Eighty-five per cent of money invested in Canadian venture-capital funds last year went to funds with no female partners, a new report says.
Gender imbalance in the Canadian venture-capital (VC) sector, and the companies it funds, has long been widespread. But even as more voices are calling for diversity in the innovation ecosystem – and an increasing body of evidence that diversity can improve investing returns – Highline BETA and Female Funders’ second annual Canadian Women in Venture Report reveals that venture investors aren’t necessarily doing much about it.
Highline BETA, a startup co-creator and seed-stage funding firm, and Female Funders, a diversity-in-venture-capital group, will release their report on Tuesday. They conducted their analysis with publicly available data from firm websites, LinkedIn, the Canadian Venture Capital & Private Equity Association (CVCA) and the tech-insight website Crunchbase. In Canada, they examined the title and gender of 650 team members from 55 funds valued at $5-million or higher, worth a collective total of about $6.1-billion.
Of that, the study found that $4.6-billion in venture capital was invested in active funds with no female partners. In fact, only 15.2 per cent of partners in Canadian venture firms are women – up only 1.2 percentage points from a year ago. Only 11.8 per cent of managing partners at venture funds in Canada, meanwhile, are women.
And venture-capital funds in Canada with all male partners at the helm are, on average, 1½ times larger than funds with any women partners at all, the report says – despite the greater likelihood of women-led funds investing in women-led businesses, which themselves are underserved investment opportunities.
“When you think about how much focus Canada has taken in championing the next generation of [women] entrepreneurs, access to capital remains a barrier,” said Lauren Robinson, who is both a general partner with Highline BETA in Vancouver and the executive director of Female Funders. “We don’t have decision-makers at the table that are representative of the population.”
Whitney Rockley, managing partner at McRock Capital in Toronto and the co-chair of the CVCA’s diversity and inclusion program, said she hoped that investors and limited partners will see Female Funders’ statistics and become more mindful of diversity efforts. She did, however, point out the finding that 10.3 per cent of venture partners at Canadian firms − partners brought on to manage investments but who are not full, permanent members of a partnership − are women. Last year, that number was zero. “It shows the awareness and word has gotten out there, and people have been mindful and changed that,” Ms. Rockley told The Globe and Mail.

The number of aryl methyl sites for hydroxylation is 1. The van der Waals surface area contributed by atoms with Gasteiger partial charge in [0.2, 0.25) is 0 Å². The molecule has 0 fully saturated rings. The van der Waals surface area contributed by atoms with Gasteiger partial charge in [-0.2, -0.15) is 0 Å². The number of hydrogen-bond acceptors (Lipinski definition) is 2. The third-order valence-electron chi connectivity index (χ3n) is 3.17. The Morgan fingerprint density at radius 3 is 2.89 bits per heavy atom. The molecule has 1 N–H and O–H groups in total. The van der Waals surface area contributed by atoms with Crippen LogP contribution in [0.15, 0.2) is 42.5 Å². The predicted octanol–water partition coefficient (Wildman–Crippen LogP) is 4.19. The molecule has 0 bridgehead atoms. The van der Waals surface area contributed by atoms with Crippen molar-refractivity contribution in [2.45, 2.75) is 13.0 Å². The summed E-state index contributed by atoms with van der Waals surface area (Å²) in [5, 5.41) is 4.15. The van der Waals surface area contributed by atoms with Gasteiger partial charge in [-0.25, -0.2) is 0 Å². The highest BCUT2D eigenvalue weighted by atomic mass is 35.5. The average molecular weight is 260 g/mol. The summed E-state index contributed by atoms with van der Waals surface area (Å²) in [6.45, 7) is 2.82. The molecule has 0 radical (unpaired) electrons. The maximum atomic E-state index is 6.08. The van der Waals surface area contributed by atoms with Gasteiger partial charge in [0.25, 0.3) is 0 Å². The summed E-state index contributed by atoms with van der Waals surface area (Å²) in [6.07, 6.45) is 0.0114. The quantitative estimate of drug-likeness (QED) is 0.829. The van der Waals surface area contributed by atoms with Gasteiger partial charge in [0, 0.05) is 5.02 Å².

But the number of partners with a say on investment decisions rose by barely one percentage point, which, given Canada’s size, means that at most a handful more women were hired as partners or launched funds in the past year. One of those was Disruption Ventures, which Elaine Kunda announced last spring and that has since raised $13-million of a $30-million target to invest solely in companies founded or run by women.
Ms. Kunda called the Female Funders figures a “shocking" missed opportunity. “If 50 per cent of the population were underutilized, but proven to outperform the sector, would you like to invest in that?" she said in an interview. "If the split wasn’t over gender, the answer would be, ‘Yes.’ ”
Female Funders hopes that by putting its data into the public eye, investors can make more informed choices now rather than wait a decade for new hires to rise through the ranks of VC firms. “There’s no real low-hanging fruit in terms of having a drastic impact in the short term, but everything that we’re doing is building toward a momentum,” said Kim Furlong, the first female chief executive in the CVCA’s 45-year history.
Ms. Furlong highlighted the incorporation of gender and diversity requirements in the federal Venture Capital Catalyst Initiative and the Business Development Bank of Canada’s Women in Technology Fund as evidence of a “directional shift” in fund allocation.
She’s already seen VC-fund investors putting requirements in place on gender diversity. Still, Ms. Furlong said, “there’s so much work to do in this space," not just to get women on investment teams, but to see that those investment teams can invest in more women-led companies.
When Gerri Sinclair, now managing director at Kensington Capital Partners, founded an early internet company, she said she had “no role models” to look toward in venture capital. She’s since been part of a change she hopes others will join her in: 40 per cent of her management team are women and she encourages both women and men to advocate for women to lead in the VC sector. “More people should speak on behalf of women,” she said.